Saturday, 19 January 2013

The Sad Truth

I made it to twenty to five today before I finally gave in and turned the heating on. The backs of my hands felt like ice and I was actually contemplating putting my gloves on, when I realised that, despite several layers of clothing, my teeth were chattering and I thought enough is enough. For maybe a full five minutes I was rather proud of myself for having held out for so long, and then as my fingers defrosted around a mug of coffee it dawned on me how desperately sad the whole situation is.
This is the UK, in the 21st century for heavens sake, no one, and I really mean no one, old or young, rich or poor, employed or not, should ever be in a position where they can't afford to put their heating on in winter. It is a sad state of affairs indeed.
I caught the headline on one of the newspapers earlier when I nipped out to buy milk, about soaring heating costs. I couldn't afford to buy the paper and in all honesty I haven't had the heart to look it up on line yet, but from what I could see it's only going to get worse. As the cold snap bites energy prices are going up. Again.
I've been cold today out of choice. Well, not choice exactly, I would rather have been warm, obviously, but I could have put my heating on if I'd wanted to. I decided not to in order to increase the chances of the credit on my gas meter lasting the week. A little bit each day is better than a few days of being warm only to have to go without completely for a couple of days. What worries me is how many people are there out there today who couldn't put their heating on at all? How many elderly folk are scared to put their fire on for fear of a large bill? How many are shivering because their meters have already run out?
Don't think it happens? Trust me it does.
The problem with having a pre-payment meter and being on a very low income is that you tend to budget for what you expect it to be and most of the time that's probably fine, but every so often we get a week like this one, when the temperature plummets or the snow falls and all your careful budgeting flies out the window. Last week my two year old grandson and his mother spent two days without heating before a neighbour found out and came to their rescue. They had kept warm by spending the days snuggled up under blankets with hot water bottles. Only a few nights ago our own meter ran out and we spent an evening bitterly cold. My brother and his kids are staying with friends this weekend so they can all share the cost of the heating, feeding one meter instead of two. The kids all think it's great of course, sleep overs and snowball fights are the things memories are made of, but for my brother and his single mum friend it's an effort hiding the strain even through the fun times.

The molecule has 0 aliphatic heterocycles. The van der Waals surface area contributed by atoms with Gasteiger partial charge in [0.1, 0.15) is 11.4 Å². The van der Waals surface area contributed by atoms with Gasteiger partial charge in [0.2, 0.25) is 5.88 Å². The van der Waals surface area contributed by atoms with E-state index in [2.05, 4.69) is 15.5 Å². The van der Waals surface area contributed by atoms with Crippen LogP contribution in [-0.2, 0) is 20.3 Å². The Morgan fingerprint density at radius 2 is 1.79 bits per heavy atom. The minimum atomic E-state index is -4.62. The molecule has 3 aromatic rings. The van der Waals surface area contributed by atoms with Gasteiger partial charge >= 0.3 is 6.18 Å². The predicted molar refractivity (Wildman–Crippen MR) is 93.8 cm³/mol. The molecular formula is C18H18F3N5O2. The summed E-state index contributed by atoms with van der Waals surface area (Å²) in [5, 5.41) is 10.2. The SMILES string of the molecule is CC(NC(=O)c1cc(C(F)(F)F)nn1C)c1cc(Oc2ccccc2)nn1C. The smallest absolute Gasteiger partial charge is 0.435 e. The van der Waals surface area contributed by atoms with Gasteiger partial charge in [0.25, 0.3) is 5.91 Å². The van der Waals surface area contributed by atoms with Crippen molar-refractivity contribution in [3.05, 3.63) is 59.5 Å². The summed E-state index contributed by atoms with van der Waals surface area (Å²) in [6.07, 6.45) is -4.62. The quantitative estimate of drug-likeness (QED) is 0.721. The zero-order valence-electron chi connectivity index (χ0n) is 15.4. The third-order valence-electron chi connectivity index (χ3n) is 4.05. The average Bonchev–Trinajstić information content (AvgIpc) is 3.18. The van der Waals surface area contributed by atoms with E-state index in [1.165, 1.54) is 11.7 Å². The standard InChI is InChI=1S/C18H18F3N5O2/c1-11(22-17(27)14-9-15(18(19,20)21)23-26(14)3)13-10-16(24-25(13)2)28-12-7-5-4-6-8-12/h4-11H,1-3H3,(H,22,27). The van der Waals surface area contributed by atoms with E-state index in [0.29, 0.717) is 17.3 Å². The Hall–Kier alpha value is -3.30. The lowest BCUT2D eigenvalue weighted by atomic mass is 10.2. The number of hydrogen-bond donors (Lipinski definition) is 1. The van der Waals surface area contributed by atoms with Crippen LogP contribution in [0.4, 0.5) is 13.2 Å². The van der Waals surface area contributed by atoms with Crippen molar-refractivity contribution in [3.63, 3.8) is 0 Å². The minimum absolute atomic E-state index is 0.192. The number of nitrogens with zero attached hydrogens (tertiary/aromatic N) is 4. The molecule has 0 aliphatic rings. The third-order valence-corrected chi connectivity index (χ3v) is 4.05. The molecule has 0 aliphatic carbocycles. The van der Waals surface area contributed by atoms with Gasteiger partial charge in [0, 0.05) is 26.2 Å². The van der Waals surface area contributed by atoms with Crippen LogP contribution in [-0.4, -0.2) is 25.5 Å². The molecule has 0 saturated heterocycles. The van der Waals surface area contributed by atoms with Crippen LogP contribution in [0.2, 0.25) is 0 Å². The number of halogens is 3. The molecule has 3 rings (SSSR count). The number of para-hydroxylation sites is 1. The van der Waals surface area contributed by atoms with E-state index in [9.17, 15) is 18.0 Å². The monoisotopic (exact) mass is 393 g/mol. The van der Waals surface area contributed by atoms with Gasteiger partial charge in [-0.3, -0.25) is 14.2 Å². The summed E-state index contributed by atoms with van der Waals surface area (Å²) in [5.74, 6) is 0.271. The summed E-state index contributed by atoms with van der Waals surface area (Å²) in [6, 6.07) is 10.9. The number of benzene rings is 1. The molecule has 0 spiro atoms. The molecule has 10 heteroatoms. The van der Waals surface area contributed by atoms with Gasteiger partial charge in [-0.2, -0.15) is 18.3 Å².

We do what we need to get by. For me that means early nights and late mornings, staying in bed until I can bare the feelings of laziness no more. I'm not being lazy of course, this morning I probably got more work done in bed than I would have done if I'd been up and about, I checked emails, wrote letters, darned socks, replaced a zip and several buttons on things that have been sitting in my sewing basket for months, but I felt lazy staying abed until mid morning just to keep warm. Once I was up I kept as busy as I could, I swept and mopped and scrubbed, I went for a brisk walk to the local shop, but sooner or later you have to slow down, do things that require less energy, and that is when the chill settles into your bones.
If you've ever been cold, and I mean really cold, for a long period of time you'll know it effects everything you try to do. You move slower, think slower, you make mistakes. Even conversation becomes difficult after a while. You withdraw into yourself as if by pulling in you can somehow keep warmer. A day without heating in winter can do this, even to a fit and healthy person, two days certainly does. I know because I've done it, beyond that I don't know, thankfully I've never been there and I hope I never will but my heart goes out to those who are cold, truly cold, tonight.  


  1. Hello Hope - the number of your Followers just doubled! You write very well and very movingly about your circumstances and I hope you continue your blog for a long, long time.
    We're just not used to these temperatures in Cornwall, are we? Yet I can remember as a child in Leicestershire, having solid ice on the inside of my bedroom window; counting up to 10 (several times!) before having to put my feet down on the freezing cold lino; in my 20s having to dig my car out from underneath a huge snowdrift before I could drive to work along icy, dangerously slippery roads, etc.
    I believe we are healthier when we don't live in over-heated homes but - there is a limit! I'm lucky that I live in a council bungalow that is double-glazed (but hate the Economy 7 heating which is very expensive and a completely wasteful method of heating) but even so I have to budget to allow for heating, running my car (essential as we have no buses or shops here), food, etc. let's hope that summer - and sunshine - is not too far away!

    1. Hello Rambler. Thank you for following, and the nice things you say :)

      What a coincidence, I'm from Leicestershire too! My family all still live there and are wading through snow.
      Solid ice on the inside of the window, oh yes, I remember those days. I guess I should be grateful it's just condensation now!
      A flat we lived in in London had Economy 7. Awful, awful thing.